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CAPITAL BUDGETING

DECISION

Three steps are involved in the evaluation of

an investment:
Estimation of cash flows
Estimation of the required rate of return
Application of a decision making choice.

Investment Criteria
(1) Discounted Cash Flow (DCF) criteria
(i) Net present value
(ii) Internal rate of return.
(iii) Profitability index or Benefit-cost ratio.

(2) Traditional criteria

(i) Payback period
(ii) Accounting rate of return

The steps involved in the NPV method are:

Cash flows of the investment projects should be
forecasted based on realistic assumptions.
Appropriate cost of capital should be selected to
discount cash flows.
The present value of investment proceeds (i.e., cash
inflows) and the present value of investment outlay (i.e.,
cash outflows) should be computed using cost of capital
as the discounting rate.
The net present value should be found out by subtracting
the present value of cash outflow from the present value
of cash inflows.
The project should be accepted if NPV is positive.

The Equation for the Net Present Value

The equation for the net present value, assuming
that all cash outflows are made in the initial year
(to), will be:

n

At / (1+k)t

-C

.. (1)

t =1

where A1, A2 ...represent cash inflows, k is the

firm's cost of capital, C is the initial outlay of the
investment proposal and n is the expected life of
the proposal.

Acceptance Rule
Accept if NPV > 0
Reject if NPV < 0
Marginal project if NPV = 0

ILLUSTRATION 1
Calculate the net present value for Project
A which initially costs Rs.2,500 and
generate year-end cash inflows of Rs.900.
Rs.800, Rs.700, Rs.600 and Rs.500 in
one through five years. The required rate
of return is assumed to be 10 per cent.

Year

Cash inflows
(Rs)

Discounting factor at 10%

PV of cash inflows
(Rs)

1
2
3
4
5

900
800
700
600
500

.909
.826
.751
.683
.620
Total PV
Less: investment outlay
Net present value

818
661
526
410
310
2725
2,500
225

ADVANTAGE
Time value:

Measure of true profitability

Shareholder value

Limitation
Cash flow estimation
Discount rate
Ranking of projects

Ranking of investment projects as per the NPV rule is

not independent of the discount rates.

Project

t0

t1

t2

A
B

-Rs50
-Rs50

Rs100
Rs30

Rs25
Rs100

Project

NPV at 5%

Rank

NPV at 10%

Rank

A
B

67.92
69.27

II
I

61.57
59.91

I
II

INTERNAL RATE OF RETURN METHOD

Assume that you deposit Rs1,000 in a
bank and would get back Rs1,100 after
one year.
What is the rate of return of investment?
Rate of return = (1,100 -1,000)/1,000
=100/1000=0.10 or 10 percent.

We can develop the formula

r = (C1-C0 ) /C0 = C1 / C0 - 1
Or 1+r = C1 / C0
Or C0 = C1 / (1+r)
(2)
This implies that the rate of return is the
discount rate which equates the present
value of cash inflow to the present value of
cash outflow.

INTERNAL RATE OF RETURN METHOD

The internal rate of return can be defined as that rate
which equates the present value of cash inflows with
the present value of cash outflows of an investment.
It can be determined by solving the following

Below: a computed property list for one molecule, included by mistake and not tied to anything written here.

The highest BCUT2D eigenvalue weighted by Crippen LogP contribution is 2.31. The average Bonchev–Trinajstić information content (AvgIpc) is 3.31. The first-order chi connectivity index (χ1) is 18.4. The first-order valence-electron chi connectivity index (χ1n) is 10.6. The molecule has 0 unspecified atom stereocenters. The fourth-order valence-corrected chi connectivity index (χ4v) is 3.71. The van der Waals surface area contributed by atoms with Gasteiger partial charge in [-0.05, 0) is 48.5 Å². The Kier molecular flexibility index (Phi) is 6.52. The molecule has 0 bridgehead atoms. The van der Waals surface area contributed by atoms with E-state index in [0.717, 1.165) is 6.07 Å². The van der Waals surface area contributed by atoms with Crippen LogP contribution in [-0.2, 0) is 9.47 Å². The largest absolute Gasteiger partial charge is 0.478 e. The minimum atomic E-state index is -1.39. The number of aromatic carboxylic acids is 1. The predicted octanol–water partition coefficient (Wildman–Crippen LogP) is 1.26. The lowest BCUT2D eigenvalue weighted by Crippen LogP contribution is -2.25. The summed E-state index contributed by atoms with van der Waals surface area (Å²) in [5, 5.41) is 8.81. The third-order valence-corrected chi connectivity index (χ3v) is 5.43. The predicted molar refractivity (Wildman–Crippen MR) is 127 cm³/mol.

equation:
C= A1/(1+r) + A2 /(1+r)2 + A3 /(1+r)2 +.+ An /(1+r)n

n
= A t /(1 + r)t
.(3)
t =1

ILLUSTRATION 2

A project costs Rs16,000 and is expected

to generate cash inflows of Rs8,000,
Rs7,000 and , Rs6,000 over its life of three
years. You are required to calculate the
internal rate of return of the project.

To start with, we select a rate of 20 per cent and

calculate the present value of cash inflows:
Year

Cash inflows Discount Present value

factor at (Rs)
(Rs)
20%

1
2
3

8,000
7,000
6,000

.833
.694
.579

6,664
4,858
3,474
_______
Total PV
14,994
Less: cash outflow 16,000
_______
NPV
(-)1,004

The net present value indicates that the chosen rate is a higher rate.
Therefore, lower rates should be tried. We try 18 per cent,16 per cent
and 15 per cent and obtain the following results:
Year

Cash
inflow
(Rs)

Discount
factor (DF)
18%

PV
(Rs)

DF 16% PV
(Rs)

DF 15% PV
(Rs)

8,000

.847

6,776

.862

6,896

.870

6,960

7,000

.718

5,026

.769

5,201

.756

5,292

6,000

.609

3,646

.641

3,846

.658

3,948

Total PV

15,456

15,943

16,200

Less: cash
outlay

16,000

16,000

16,00

NPV

(-)544

(-)57

200

At 16 percent discount rate the projects NPV is (-)Rs57,

and 15 percent discount rate the NPV is Rs200.
Thus the true rate of return should lie between 15 and 16
percent.
We can find out a close approximation of the rate of
return by the method of linear interpolation as follows;
r =15% + (16% -15%) 200/257

=15%+ 0.80% = 15.8%

Acceptance Rule
Accept if r>k
Reject if r<k

PROFITABILITY INDEX
It is the ratio of the present value of future cash benefits to the
initial cash outflow of the investment.
It may be gross or net, net being simply gross minus one.
The formula to calculate benefit-cost ratio or profitability index
is as follows:
PI = PV of Cash Inflows / Initial Cash Outlay
n

{At/ (1+k)t} / C
t =1

..(4)

Acceptance Rule

Accept if PI > 1
Reject if PI < 1
Marginal project if PI = 1

ILLUSTRATION 3
The initial cash outlay of a project is Rs.
100,000 and it generates cash inflows of
Rs.40,000, Rs.30,000, Rs.50,000 and Rs.
20,000 in the four years. Calculate the
NPV and PI of the project. Assume a 10
per cent rate of discount.